Mucilage produced by myxodiaspores has been mainly studied for its role in seed ecology. This work investigates changes due to mucilage in soil structure and stability in the spermosphere of the myxodiaspore crop chia (Salvia hispanica L.). In sandy-loam (S) repacked soil sown with chia and subjected to wetting–drying (DW), Computer Assisted X-ray micro tomography showed that extrusion of a mucilage capsule formed a pore of volume twice that of the seed, surrounded by a shell of particles with higher porosity and lower pore size than the bulk soil. In three soils (S; loam, L; and clay-loam, C) the aggregate stability index to wet sieving (Stw) decreased with one and two DW cycles. Application of 2% w/w mucilage increased Stw before and after DW, from 29% in C to more than 60-fold in S. Mucilage-amended samples after DW had higher or equal Stw compared with unamended soil before DW. Soil retained at the surface of hydrated diaspores exposed to water flow changed with soil texture (11.3, 90.5 and 91.7 mg on each hydrated seed for S, L and C respectively) and chia genotype (6.7, 9.9 and 12.8 mg per hydrated seed in BC and G8 long-day flowering mutants and commercial Black chia respectively). Our results showed that myxodiaspores affected soil structure by providing a microenvironment of altered porosity and high stability around the mucilage capsule extruded by the hydrated seed. This finding characterises a transient but crucial time of crop production around sowing when physical properties of soil surrounding seeds are relevant to stability, germination and plant–microorganism relations.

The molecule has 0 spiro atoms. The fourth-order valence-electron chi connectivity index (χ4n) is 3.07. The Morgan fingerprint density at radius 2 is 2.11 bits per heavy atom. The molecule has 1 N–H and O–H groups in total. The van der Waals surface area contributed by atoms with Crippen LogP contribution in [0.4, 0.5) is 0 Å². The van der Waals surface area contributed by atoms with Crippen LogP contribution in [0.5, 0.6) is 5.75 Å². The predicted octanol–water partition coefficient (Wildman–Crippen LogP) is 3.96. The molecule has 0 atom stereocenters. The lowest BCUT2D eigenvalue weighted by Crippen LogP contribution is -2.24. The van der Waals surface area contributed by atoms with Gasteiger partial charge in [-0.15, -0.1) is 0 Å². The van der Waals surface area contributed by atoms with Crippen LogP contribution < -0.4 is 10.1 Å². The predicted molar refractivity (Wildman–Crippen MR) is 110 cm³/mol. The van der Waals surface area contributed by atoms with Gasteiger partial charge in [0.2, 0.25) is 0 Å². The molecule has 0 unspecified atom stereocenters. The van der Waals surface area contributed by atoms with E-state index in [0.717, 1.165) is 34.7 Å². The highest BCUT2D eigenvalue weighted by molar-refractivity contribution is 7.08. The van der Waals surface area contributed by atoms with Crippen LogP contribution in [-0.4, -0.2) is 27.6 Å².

Soil structure and stability in the spermosphere of myxosdiaspore chia (Salvia hispanica L.)

Amato, Mariana
;
Bochicchio, Rocco;Labella, Rosanna;
2018

Abstract

Mucilage produced by myxodiaspores has been mainly studied for its role in seed ecology. This work investigates changes due to mucilage in soil structure and stability in the spermosphere of the myxodiaspore crop chia (Salvia hispanica L.). In sandy-loam (S) repacked soil sown with chia and subjected to wetting–drying (DW), Computer Assisted X-ray micro tomography showed that extrusion of a mucilage capsule formed a pore of volume twice that of the seed, surrounded by a shell of particles with higher porosity and lower pore size than the bulk soil. In three soils (S; loam, L; and clay-loam, C) the aggregate stability index to wet sieving (Stw) decreased with one and two DW cycles. Application of 2% w/w mucilage increased Stw before and after DW, from 29% in C to more than 60-fold in S. Mucilage-amended samples after DW had higher or equal Stw compared with unamended soil before DW. Soil retained at the surface of hydrated diaspores exposed to water flow changed with soil texture (11.3, 90.5 and 91.7 mg on each hydrated seed for S, L and C respectively) and chia genotype (6.7, 9.9 and 12.8 mg per hydrated seed in BC and G8 long-day flowering mutants and commercial Black chia respectively). Our results showed that myxodiaspores affected soil structure by providing a microenvironment of altered porosity and high stability around the mucilage capsule extruded by the hydrated seed. This finding characterises a transient but crucial time of crop production around sowing when physical properties of soil surrounding seeds are relevant to stability, germination and plant–microorganism relations.
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Utilizza questo identificativo per citare o creare un link a questo documento: http://hdl.handle.net/11563/135259
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